A sturdy, orange-brick building has been keeping SoBro clean for almost a century. Puritan Uniform Rental’s simple yellow lettering above its doorway at 206–208 West Breckinridge Street near Second Street has long been a fixture of SoBro, playing off the building’s signature brick color.
But since the business closed several years ago and the passing of Puritan owner Ernest Carl Bowen, Jr., in 2014, that orange edifice began to collect dirt and grime. Last fall, the structure was acquired by Spalding University with plans for its demolition.
For Spalding, the building has become an eyesore that makes attracting students more difficult, but for a neighborhood already beset with surface parking lots, the building means a lot more.
“The dry cleaners actually did a lot of work for the Sisters of Charity,” Spalding President Tori Murden McClure told Broken Sidewalk on a tour of the property last week. “They did all the habits for the sisters who were working in the area, and they did all the linens for the residence hall.”
The structure has roots within the community.
Plans for the Puritan Building date back to October 1914 when the Benzole Garment Cleaning Company, headquartered at Third and Chestnut streets Downtown, announced they would build a new plant at the site, previously a residence.
That structure was completed in 1917 under direction of architect Oscar Reuter1. According to a report in the journal Domestic Engineering from that year, the 30-foot-by-200-foot plant was built of fire-proof brick and concrete at a cost of $5,500, or about $103,300 today. And walking around the interior today, it’s clear that this building was built to last.
The site has operated as a cleaner almost consistently throughout its life. After the floodwaters of 1937 inundated the area, the Benzole company went bankrupt, and by 1939, Puritan Cleaners was listed at the site, formally incorporated in 1941 at 206 West Breckinridge Street.
A rapidly changing neighborhood.
Shortly after the turn of the century when the Puritan Uniform Rental building was built, SoBro was undergoing distinct transition. The neighborhood was first developed following the Civil War as a residential enclave of Louisville’s top families, but according to the 2007 SoBro neighborhood plan, it was quickly changing with a greater mix of residents and commercial uses spilling over from Downtown.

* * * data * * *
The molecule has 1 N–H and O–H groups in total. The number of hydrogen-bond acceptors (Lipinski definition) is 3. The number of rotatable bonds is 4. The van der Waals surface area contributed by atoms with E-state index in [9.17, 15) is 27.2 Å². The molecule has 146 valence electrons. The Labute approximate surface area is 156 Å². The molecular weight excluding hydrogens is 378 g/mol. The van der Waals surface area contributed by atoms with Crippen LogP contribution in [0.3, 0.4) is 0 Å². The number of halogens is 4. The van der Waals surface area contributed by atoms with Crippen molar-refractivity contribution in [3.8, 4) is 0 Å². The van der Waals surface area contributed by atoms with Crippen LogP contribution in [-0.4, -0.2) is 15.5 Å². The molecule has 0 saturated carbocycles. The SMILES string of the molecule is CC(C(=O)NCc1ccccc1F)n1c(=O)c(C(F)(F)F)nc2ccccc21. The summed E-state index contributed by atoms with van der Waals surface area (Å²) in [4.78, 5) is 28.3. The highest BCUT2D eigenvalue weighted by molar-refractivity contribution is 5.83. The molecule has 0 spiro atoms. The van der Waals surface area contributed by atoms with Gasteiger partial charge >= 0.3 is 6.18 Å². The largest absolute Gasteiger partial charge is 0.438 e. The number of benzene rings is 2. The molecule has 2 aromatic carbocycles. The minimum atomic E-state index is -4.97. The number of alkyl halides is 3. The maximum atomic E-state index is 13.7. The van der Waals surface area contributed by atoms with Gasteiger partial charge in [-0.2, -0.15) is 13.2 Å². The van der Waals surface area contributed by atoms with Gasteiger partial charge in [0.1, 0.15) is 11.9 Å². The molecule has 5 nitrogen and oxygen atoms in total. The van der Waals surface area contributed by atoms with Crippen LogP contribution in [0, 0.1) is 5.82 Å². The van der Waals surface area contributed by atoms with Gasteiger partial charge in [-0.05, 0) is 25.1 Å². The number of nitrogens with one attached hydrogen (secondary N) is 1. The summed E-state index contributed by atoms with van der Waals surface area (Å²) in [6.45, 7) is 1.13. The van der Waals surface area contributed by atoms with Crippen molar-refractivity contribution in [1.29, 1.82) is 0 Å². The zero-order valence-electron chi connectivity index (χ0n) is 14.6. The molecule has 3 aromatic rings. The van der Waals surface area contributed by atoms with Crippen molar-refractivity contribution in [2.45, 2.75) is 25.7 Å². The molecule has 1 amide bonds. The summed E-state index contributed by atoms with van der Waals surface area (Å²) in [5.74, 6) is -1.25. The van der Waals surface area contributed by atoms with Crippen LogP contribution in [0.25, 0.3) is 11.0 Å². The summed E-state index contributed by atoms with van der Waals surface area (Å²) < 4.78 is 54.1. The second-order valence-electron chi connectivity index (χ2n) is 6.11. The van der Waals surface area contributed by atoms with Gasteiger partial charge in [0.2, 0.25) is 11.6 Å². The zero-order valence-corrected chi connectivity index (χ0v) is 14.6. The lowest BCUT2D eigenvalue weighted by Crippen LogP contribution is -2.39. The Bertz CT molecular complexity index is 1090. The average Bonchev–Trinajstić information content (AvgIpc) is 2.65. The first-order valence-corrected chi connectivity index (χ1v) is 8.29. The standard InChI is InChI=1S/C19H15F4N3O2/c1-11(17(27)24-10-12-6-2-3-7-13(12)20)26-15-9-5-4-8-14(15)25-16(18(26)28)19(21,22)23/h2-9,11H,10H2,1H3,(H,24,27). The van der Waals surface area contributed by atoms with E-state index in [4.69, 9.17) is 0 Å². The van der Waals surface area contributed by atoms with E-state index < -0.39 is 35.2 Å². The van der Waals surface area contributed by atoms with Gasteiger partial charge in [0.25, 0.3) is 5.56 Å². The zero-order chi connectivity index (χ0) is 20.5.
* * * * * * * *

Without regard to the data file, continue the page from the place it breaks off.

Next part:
This push south also brought with it the neighborhood’s eventual decline. New businesses, including many of the city’s first car dealerships, converted or demolished housing for commercial use, the neighborhood plan continued. During this transition, the wealthy continued south to Old Louisville and old mansions were quickly converted into apartments and rooming houses. “Seemingly overnight, the neighborhood south of Broadway would go from being a handsome Victorian-era neighborhood to an amorphous commercial and tenement district,” the neighborhood plan reads.
Over the course of the next half century, SoBro would take on a reputation more for its barren parking lots than its historic architecture. Earlier this year, the neighborhood was named the country’s worst “Parking Crater” in a national competition held by New York–based Streetsblog.
“There’s the joke that we’re the giant parking lot between Downtown and Old Louisville,” McClure said. And Spalding has been trying to counter the plague of asphalt with fields and trees, most notably with the creation of Mother Catherine Spalding Square near the heart of its campus. The university also plans to convert a former used car lot at Second and Kentucky streets into a grassy play field for its students.
“The lack of architectural cohesion and the absence of continuity in urban form create a vortex effect for the SoBro neighborhood,” its neighborhood plan continues. “As a result, it has become a ‘placeless’ no-man’s-land that interrupts the connection between Downtown and Old Louisville/Limerick.”
SoBro shows signs of life.
Today, most of SoBro’s grand mansions are gone, but the neighborhood still clings to its mixed-use heritage of proud housing and commercial space. Since 2007, several missing teeth around Second and Breckinridge streets have been infilled in with housing for the Louisville Family Scholar House, the Center for Women & Families, and with a dormitory for Spalding. Some older commercial buildings have been renovated for private and academic use. A Kroger grocery still keeps the neighborhood supplied with food. In many ways, the resurgence of SoBro is centered right around the Puritan Uniform Rental building.
But if Spalding’s plans advance, the Puritan building won’t play a role in that revitalization. President McClure said the university planned from the outset to demolish the structure because they consider the property an eyesore.
The problem for Spalding, McClure explained, came when admissions tours would walk prospective families past new parks and renovated classrooms on the main campus east to the new dormitory nearby the Puritan. She said the sight of a vacant property was turning prospects away.
“Our admissions folks literally talk about how they have to be creative to get past this building without the parents just deciding, ‘No, our child is not coming here’,” McClure said. “It’s not an advertisement for our neighborhood.”
But, then again, neither is another parking lot. And as we toured the former Puritan Uniform Rental structure, a larger, and more difficult, challenge lay just across the street: a homeless man sleeping on the sidewalk.